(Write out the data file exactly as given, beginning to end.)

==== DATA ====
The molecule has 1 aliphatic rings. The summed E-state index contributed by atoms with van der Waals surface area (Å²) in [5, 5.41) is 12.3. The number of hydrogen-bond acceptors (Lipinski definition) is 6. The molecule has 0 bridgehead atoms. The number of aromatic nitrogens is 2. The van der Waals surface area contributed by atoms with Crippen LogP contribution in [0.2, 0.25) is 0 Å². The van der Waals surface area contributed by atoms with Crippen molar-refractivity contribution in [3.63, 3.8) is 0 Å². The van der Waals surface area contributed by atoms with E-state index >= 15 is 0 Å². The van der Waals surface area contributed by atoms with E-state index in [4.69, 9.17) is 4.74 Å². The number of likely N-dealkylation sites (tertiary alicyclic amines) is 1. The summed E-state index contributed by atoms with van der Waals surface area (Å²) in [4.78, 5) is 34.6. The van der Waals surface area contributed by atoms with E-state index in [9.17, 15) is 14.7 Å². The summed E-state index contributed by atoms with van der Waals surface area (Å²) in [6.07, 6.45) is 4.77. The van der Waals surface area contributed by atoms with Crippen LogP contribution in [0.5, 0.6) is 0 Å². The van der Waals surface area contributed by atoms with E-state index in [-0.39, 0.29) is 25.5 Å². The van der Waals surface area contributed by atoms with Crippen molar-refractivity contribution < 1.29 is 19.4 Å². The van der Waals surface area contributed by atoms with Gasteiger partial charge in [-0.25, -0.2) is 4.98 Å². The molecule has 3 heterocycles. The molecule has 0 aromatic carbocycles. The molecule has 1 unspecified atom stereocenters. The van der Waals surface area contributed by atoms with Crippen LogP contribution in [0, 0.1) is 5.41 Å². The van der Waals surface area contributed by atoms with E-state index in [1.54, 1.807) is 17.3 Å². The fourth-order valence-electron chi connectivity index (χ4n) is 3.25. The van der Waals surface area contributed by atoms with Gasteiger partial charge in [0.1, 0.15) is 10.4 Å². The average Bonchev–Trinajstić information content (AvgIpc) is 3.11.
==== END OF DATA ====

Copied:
The molecule has 1 aliphatic rings. The summed E-state index contributed by atoms with van der Waals surface area (Å²) in [5, 5.41) is 12.3. The number of hydrogen-bond acceptors (Lipinski definition) is 6. The molecule has 0 bridgehead atoms. The number of aromatic nitrogens is 2. The van der Waals surface area contributed by atoms with Crippen LogP contribution in [0.2, 0.25) is 0 Å². The van der Waals surface area contributed by atoms with Crippen molar-refractivity contribution in [3.63, 3.8) is 0 Å². The van der Waals surface area contributed by atoms with E-state index >= 15 is 0 Å². The van der Waals surface area contributed by atoms with E-state index in [4.69, 9.17) is 4.74 Å². The number of likely N-dealkylation sites (tertiary alicyclic amines) is 1. The summed E-state index contributed by atoms with van der Waals surface area (Å²) in [4.78, 5) is 34.6. The van der Waals surface area contributed by atoms with E-state index in [9.17, 15) is 14.7 Å². The summed E-state index contributed by atoms with van der Waals surface area (Å²) in [6.07, 6.45) is 4.77. The van der Waals surface area contributed by atoms with Crippen LogP contribution in [0.5, 0.6) is 0 Å². The van der Waals surface area contributed by atoms with E-state index in [-0.39, 0.29) is 25.5 Å². The van der Waals surface area contributed by atoms with Crippen molar-refractivity contribution < 1.29 is 19.4 Å². The van der Waals surface area contributed by atoms with Gasteiger partial charge in [-0.25, -0.2) is 4.98 Å². The molecule has 3 heterocycles. The molecule has 0 aromatic carbocycles. The molecule has 1 unspecified atom stereocenters. The van der Waals surface area contributed by atoms with Crippen LogP contribution in [0, 0.1) is 5.41 Å². The van der Waals surface area contributed by atoms with E-state index in [1.54, 1.807) is 17.3 Å². The fourth-order valence-electron chi connectivity index (χ4n) is 3.25. The van der Waals surface area contributed by atoms with Gasteiger partial charge in [0.1, 0.15) is 10.4 Å². The average Bonchev–Trinajstić information content (AvgIpc) is 3.11.